Rosie Cannonball Brings a New & Needed Business Lunch Spot to Montrose
Before it closed to be remodeled and turned into steakhouse Georgia James, Underbelly often had a bustling lunch crowd. Next door, sister business The Hay Merchant took over lunch service after Underbelly’s demise, including some of the classic favorite dishes such as the fan-favorite Korean Goat Dumplings. Undeniably, though, not everyone wants to dine in a beer bar and it’s also not necessarily the ideal venue for a business lunch. Fortunately, as of this week, new restaurant Rosie Cannonball at 1620 Westheimer has filled the “nice lunch spot” needed in Montrose. (Sadly, none of Shepherd’s other restaurants — One Fifth, UB Preserv or Georgia James — are open for lunch.)
Rosie Cannonball is helmed by executive chef Felipe Riccio, business partner Peter McCarthy, June Rodil and David Keck. Those last two are some of the city’s few master sommeliers (as minted and declared by the rigorous Court of Master Sommeliers). Riccio lived and trained in Milan for several months – and the influence is very clear in the menu, for lunch or otherwise.
Keeping ingredients simple, natural and visually appealing is a core precept of the Italian way, and that’s particularly clear in the Carta di Musica. Named for sheet music, the dish is a crispy flatbread not quite as thin as a sheet of paper, but appealing nonetheless. The visual mind-blower, though, is the wealth of raw, fresh vegetables that come straight from the company’s garden in Bellville: whisper-thin vertical slices of carrots in many colors, buttons of raw okra (did anyone else know raw okra is actually pretty good?) and snap peas that live up to the name, just to name a few. The crisp bread gets a slather of butter to enliven what could otherwise be a too-pure dish.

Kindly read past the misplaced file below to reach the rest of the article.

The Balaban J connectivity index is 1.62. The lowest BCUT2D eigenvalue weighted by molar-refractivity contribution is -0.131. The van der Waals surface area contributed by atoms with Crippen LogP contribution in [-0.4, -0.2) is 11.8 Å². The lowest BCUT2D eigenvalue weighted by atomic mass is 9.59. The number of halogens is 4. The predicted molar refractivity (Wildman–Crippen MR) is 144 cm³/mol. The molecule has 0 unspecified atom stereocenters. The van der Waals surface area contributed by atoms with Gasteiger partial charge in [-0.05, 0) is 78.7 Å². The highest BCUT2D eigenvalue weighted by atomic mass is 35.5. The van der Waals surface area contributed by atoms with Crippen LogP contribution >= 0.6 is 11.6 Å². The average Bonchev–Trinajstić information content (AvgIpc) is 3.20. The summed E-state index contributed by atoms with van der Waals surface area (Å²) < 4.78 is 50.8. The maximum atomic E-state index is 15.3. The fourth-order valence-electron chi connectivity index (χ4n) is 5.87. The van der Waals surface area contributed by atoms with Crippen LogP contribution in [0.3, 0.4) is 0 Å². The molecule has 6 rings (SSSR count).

As winter sort of seeps into Houston (whether it be “spring-like” or “ice storm”), the Rigatoni Di Mancini friarielli pesto (“friarielli” is the Italian name for rapini or broccoli rabe), smoked ricotta and bread crumbs fried in butter. (There’s a place in this world for butter-fried bread crumbs, and it’s called mi boca.) The dish is $18 and an argument for bringing a friend – because the portion is extremely generous. In fact, that may be my one little gripe about Rosie Cannonball’s lunch menu – the generous portions make it hard to dine alone and still cruise through multiple dishes. Either way, the rigatoni was a nice little ride — kind of like one one of those small, curvy rollercoasters for the timid before they work up the courage to get on one of those horrible rides with a 90-degree drop — but I digress. The big pasta tubes are substantial yet tender, then the slightly herbaceous rabe pasta comes through. After that is undeniable preserved lemon (much needed to brighten the pesto) and then an extremely satisfying crunch from the buttery bread crumbs. Want more dishes? Check out Beth Levine’s first dinner time visit.
The bar service on my visit was mostly handled by the very capable Avery Davis, who you may have spotted over the past several years at Blacksmith. That means that he can brew one of the best lattes you’ve ever had — or make a perfectly balanced Safe Harbor Sour with rye, charred grapefruit and lime. While that cocktail makes an amiable companion for just about any meal, the kind of libation selected is totally up to you. Rather than asking Keck for a wine recommendation for the diverse flavor notes of the rigatoni — which would make simply it too easy — I threw Davis the curveball and wasn’t displeased with the dusky, berry-forward Tiberio rosé from the Abruzzo region that he chose.
By my estimation, two people can have lunch at Rosie Cannonball, each with an alcoholic beverage and two substantial shared dishes, for about $30 per person. On a final note, the bar area, with a perimeter outfitted with electrical outlets and purse hooks is ideal for laptop-wielding nomads. I should know, as this article was written on-the-spot.
Rosie Cannonball is open Tuesdays through Thursdays from 11 a.m. to 3 p.m and 5 to 11 p.m., Fridays and Saturdays from 11 a.m. to 3 p.m. and 5 p.m. to midnight, and Sundays for dinner only from 5 to 11 p.m. (Note that it closes between lunch and dinner, as well as on Mondays. People have to rest sometimes.)
Phaedra Cook has written about Houston’s restaurant and bar scene since 2010. She was a regular contributor to My Table magazine (now closed) and was the lead restaurant critic for the Houston Press for two years, eventually being promoted to food editor. Cook founded Houston Food Finder in November 2016 and has been its editor and publisher ever since.